- The city council in Oroville, California, voted 6-1 to deem itself a "Constitutional Republic City."
- Councilmembers voted in favor of the designation in an attempt to ignore state and federal orders they do not like.
- "I think it's time for us to draw a line in the sand," the city's vice mayor told CBS 13. "Enough is enough."
A city council in California voted 6-1 in favor of designating the city a "Constitutional Republic City" in an attempt to skirt state or federal orders it doesn't want to enforce.
The move follows more than a year of state and federal mandates concerning the COVID-19 pandemic, though city officials said the resolution was not tied to any particular mandate or effort by California Gov. Gavin Newsom or by President Joe Biden.
According to a report from ABC 7, the Oroville City Council overwhelmingly voted in favor of the resolution after the city's Vice Mayor Scott Thomson requested it.
"It's just basically drawing the line," Thompson said, according to the report. "It's not necessarily against one specific mandate, we're not talking about one mandate that's been pushing on us recently it's a barrage of mandates."
"I think it's time for us to draw a line in the sand," he added, according to CBS 13. "Enough is enough."
Thompson previously told ABC 7 in an email: "this has to do with the large amount of mandates that are affecting every aspect of our lives and our kids' lives. The American culture and way of life is being challenged at its very core and perverted by radicalized politicians who have forgotten that, as a republic, the power belongs to the people."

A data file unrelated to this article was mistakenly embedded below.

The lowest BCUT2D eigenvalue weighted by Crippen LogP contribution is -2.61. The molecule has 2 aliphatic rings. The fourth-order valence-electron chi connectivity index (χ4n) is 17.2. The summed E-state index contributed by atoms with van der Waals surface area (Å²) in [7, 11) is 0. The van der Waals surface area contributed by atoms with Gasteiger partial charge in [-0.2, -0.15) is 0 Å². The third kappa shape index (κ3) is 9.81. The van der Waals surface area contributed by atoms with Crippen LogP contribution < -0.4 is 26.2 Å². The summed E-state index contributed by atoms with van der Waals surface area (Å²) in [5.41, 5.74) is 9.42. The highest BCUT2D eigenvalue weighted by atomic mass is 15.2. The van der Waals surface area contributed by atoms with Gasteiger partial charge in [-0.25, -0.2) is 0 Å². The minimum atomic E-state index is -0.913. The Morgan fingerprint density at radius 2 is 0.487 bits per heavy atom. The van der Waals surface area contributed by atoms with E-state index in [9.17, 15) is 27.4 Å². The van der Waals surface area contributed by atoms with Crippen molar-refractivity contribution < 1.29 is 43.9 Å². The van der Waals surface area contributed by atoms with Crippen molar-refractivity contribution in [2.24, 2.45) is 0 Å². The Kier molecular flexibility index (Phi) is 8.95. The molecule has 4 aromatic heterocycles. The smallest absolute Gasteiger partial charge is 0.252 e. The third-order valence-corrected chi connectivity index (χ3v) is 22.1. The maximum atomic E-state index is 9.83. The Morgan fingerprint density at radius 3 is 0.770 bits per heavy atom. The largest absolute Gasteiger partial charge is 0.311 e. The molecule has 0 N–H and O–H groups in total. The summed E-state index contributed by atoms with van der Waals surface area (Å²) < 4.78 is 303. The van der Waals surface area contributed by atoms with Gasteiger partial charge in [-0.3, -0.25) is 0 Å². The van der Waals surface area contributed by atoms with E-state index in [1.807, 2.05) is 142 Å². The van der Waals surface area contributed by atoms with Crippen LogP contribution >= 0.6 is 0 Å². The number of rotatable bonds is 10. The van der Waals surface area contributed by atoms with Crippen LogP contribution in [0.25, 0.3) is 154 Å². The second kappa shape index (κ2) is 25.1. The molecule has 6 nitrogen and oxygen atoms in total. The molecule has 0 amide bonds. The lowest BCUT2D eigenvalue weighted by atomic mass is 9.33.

According to the CBS 13 report, the resolution aims to allow the city to opt-out of enforcing "any executive orders issued by the state of California or by the United States federal government that are overreaching or clearly violate our constitutionally protected rights."
City Attorney Scott Huber told ABC 7 the resolution could be changed or amended every time, so he said the city did not risk losing funding as a result of the resolution. He compared it to cities that in the past had declared themselves sanctuary cities for undocumented immigrants
"I am quite certain that this would not result in any loss of funding for the city," Huber told the outlet. "In the event that it could in the future you could revise this and do what you will but this is not going to put it jeopardy any state or federal funding."
Councilmember Art Hartley, who voted in favor of the resolution, called it a "political statement" that had "absolutely no teeth," according to ABC 7.
UC Davis Law Professor Lisa Pruitt told CBS 13 the resolution likely had no legal basis.
"My sense is the strong presumption would be that the city of Oroville does not have the power to do this," she told the outlet. " I see this primarily as a gesture."